“From the New York Times best-selling author of Rules of Civility – a transporting novel about a man who is ordered to spend the rest of his life inside a luxury hotel.
In 1922, Count Alexander Rostov is deemed an unrepentant aristocrat by a Bolshevik tribunal, and is sentenced to house arrest in the Metropol, a grand hotel across the street from the Kremlin. Rostov, an indomitable man of erudition and wit, has never worked a day in his life, and must now live in an attic room while some of the most tumultuous decades in Russian history are unfolding outside the hotel’s doors. Unexpectedly, his reduced circumstances provide him entry into a much larger world of emotional discovery.
Brimming with humor, a glittering cast of characters, and one beautifully rendered scene after another, this singular novel casts a spell as it relates the count’s endeavor to gain a deeper understanding of what it means to be a man of purpose.” -Audible
“For her latest Audible Original, Where Should We Begin?: The Arc of Love, Esther Perel invites you to listen to private and intimate conversations exploring the evolution of relationships.
Hear six sets of people at different points in their quest for romantic and familial love, including a young couple whose immigration status has forced them to consider marriage, a step-mother trying to put the pieces back together for four children whose mother died by suicide, a non-binary child desperate to connect with their single mother, a divorced couple whose two-household relationship may prove that marriage doesn’t have to end after divorce, and more.
Listen and better understand your own relationships through the struggles of these people and Esther’s remarkable insights.” -Audible
Best dating advice compilation from 3 top books on relationships, attraction, and seduction.
The theme of the month for October was “Dating, Attraction, and Relationships“, so I decided to choose three of the top books I could find on these subjects.
The goal was by the end of it, I could analyze the common themes among the books and synthesize a high-level guide for anyone currently in the dating scene, or maybe just feeling like they need some advice on how to navigate relationships.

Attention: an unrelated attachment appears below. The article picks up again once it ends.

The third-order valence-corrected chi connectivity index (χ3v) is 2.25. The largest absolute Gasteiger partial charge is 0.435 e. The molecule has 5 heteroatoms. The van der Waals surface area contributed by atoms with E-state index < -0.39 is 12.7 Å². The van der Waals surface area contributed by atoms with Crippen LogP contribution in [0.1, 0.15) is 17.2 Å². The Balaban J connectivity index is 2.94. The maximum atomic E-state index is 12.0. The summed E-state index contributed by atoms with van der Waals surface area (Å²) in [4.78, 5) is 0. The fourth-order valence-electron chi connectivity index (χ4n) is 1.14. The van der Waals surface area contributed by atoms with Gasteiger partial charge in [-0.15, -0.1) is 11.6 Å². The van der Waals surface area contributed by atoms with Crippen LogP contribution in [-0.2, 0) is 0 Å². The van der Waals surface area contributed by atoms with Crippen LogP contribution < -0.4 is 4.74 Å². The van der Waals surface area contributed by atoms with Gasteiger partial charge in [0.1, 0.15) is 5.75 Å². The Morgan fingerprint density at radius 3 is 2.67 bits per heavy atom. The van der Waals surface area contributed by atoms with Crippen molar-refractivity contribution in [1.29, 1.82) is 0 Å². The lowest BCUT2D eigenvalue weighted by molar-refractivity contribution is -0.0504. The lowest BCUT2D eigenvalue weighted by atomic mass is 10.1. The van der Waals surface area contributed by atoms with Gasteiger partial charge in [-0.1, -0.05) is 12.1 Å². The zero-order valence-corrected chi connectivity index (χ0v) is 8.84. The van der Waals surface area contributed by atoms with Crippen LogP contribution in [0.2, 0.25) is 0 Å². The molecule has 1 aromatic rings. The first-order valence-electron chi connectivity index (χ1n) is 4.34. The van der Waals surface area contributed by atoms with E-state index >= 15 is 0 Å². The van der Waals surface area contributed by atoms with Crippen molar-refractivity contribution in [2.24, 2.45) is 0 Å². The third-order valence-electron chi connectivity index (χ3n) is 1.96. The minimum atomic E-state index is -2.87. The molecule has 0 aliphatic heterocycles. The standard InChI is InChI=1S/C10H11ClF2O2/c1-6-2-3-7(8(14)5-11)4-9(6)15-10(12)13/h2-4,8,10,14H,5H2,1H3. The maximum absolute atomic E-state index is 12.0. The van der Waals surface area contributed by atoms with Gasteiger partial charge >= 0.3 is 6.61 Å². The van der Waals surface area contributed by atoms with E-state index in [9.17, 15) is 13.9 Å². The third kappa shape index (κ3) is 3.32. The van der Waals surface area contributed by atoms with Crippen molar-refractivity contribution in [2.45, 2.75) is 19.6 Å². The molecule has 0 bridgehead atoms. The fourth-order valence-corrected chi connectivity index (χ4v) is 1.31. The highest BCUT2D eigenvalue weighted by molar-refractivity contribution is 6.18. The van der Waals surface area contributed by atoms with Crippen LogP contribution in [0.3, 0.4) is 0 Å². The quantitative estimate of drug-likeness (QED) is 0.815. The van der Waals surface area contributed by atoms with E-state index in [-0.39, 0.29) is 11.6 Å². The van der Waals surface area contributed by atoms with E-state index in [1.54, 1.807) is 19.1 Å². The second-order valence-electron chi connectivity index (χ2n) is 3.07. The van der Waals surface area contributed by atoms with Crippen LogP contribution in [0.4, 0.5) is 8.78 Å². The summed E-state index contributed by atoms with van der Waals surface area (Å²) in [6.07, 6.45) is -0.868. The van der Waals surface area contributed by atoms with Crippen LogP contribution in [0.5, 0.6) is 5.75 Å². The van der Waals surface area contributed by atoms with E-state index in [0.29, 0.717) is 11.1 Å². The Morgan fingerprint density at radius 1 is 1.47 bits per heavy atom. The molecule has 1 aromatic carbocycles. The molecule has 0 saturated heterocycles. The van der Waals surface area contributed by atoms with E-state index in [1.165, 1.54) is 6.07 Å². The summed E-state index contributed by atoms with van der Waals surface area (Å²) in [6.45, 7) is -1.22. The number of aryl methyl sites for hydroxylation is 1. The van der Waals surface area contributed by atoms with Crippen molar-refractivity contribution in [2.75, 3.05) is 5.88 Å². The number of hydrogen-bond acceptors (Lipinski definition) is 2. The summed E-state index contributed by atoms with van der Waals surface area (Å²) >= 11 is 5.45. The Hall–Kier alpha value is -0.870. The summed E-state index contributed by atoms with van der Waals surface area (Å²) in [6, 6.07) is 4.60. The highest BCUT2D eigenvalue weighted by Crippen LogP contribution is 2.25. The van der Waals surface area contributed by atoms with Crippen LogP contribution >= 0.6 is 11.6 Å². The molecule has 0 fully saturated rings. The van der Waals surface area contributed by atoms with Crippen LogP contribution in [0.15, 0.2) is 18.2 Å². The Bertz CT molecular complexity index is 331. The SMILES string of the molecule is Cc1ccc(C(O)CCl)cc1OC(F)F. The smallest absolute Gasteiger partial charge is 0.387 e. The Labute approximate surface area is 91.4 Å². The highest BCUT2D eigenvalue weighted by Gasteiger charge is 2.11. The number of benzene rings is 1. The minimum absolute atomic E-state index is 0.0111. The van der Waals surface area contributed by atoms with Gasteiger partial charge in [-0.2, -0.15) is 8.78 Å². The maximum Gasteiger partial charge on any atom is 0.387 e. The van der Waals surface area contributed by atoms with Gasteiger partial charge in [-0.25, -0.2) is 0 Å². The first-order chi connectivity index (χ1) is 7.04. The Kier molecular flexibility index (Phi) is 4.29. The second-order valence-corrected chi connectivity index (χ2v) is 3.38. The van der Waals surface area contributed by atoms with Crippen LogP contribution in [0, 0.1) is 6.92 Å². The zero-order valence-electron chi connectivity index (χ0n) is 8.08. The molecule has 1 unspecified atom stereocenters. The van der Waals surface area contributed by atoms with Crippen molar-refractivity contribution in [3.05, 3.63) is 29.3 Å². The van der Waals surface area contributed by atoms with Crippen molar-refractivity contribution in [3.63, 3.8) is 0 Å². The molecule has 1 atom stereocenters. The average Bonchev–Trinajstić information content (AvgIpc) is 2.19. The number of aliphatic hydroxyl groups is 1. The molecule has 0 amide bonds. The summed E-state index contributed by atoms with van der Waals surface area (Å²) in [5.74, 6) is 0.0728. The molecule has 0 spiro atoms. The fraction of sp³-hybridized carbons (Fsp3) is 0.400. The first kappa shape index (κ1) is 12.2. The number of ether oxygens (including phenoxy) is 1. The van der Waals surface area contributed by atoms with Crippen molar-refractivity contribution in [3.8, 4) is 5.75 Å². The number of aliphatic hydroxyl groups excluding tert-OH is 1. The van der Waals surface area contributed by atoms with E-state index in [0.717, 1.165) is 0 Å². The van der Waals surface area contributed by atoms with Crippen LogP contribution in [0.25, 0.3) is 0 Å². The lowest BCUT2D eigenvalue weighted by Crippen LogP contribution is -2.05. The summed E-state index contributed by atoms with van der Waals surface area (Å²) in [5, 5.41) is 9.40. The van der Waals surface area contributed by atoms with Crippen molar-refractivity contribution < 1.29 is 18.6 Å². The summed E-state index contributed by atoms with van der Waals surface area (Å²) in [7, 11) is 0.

We all know that this can be one of the most emotionally exhausting parts of our life so it’s good to get some insights from people who may have way more expertise than us in these areas.
Main idea: If we wait for a feeling to act, we’ll never do it. But if we act first, we’ll produce the feeling. This applies not only to going to the gym and working out but also to love, in my opinion.
Thoughts? How do you define love? Agree or disagree?
“Esther Perel takes on tough questions, grappling with the obstacles and anxieties that arise when our quest for secure love conflicts with our pursuit of passion. She invites us to explore the paradoxical union of domesticity and sexual desire, and explains what it takes to bring lust home.
In this explosively original book, Perel explains that our cultural penchant for equality, togetherness, and absolute candor is antithetical to erotic desire for both men and women. Sexual excitement doesn’t always play by the rules of good citizenship. It is politically incorrect. It thrives on power plays, unfair advantages, and the space between self and other. More exciting, playful, even poetic sex is possible, but first, we must kick egalitarian ideals and emotional housekeeping out of our bedrooms.
“Neil Strauss became famous to millions around the world as the author of The Game, a funny and slyly instructive account of how he transformed himself from a scrawny, insecure nerd into the ultraconfident, ultrasuccessful “pickup artist” known as Style. The book jump-started the international “seduction community” and made Strauss a household name – revered or notorious – among single men and women alike.
But the experience of writing The Game also transformed Strauss into a man who could have what every man wants: the ability to date – and/or have casual sex with – almost every woman he met. The results were heady, to be sure. But they also conditioned him to view the world as a kind of constant parade of women, sex, and opportunity – with intimacy and long-term commitment taking a backseat.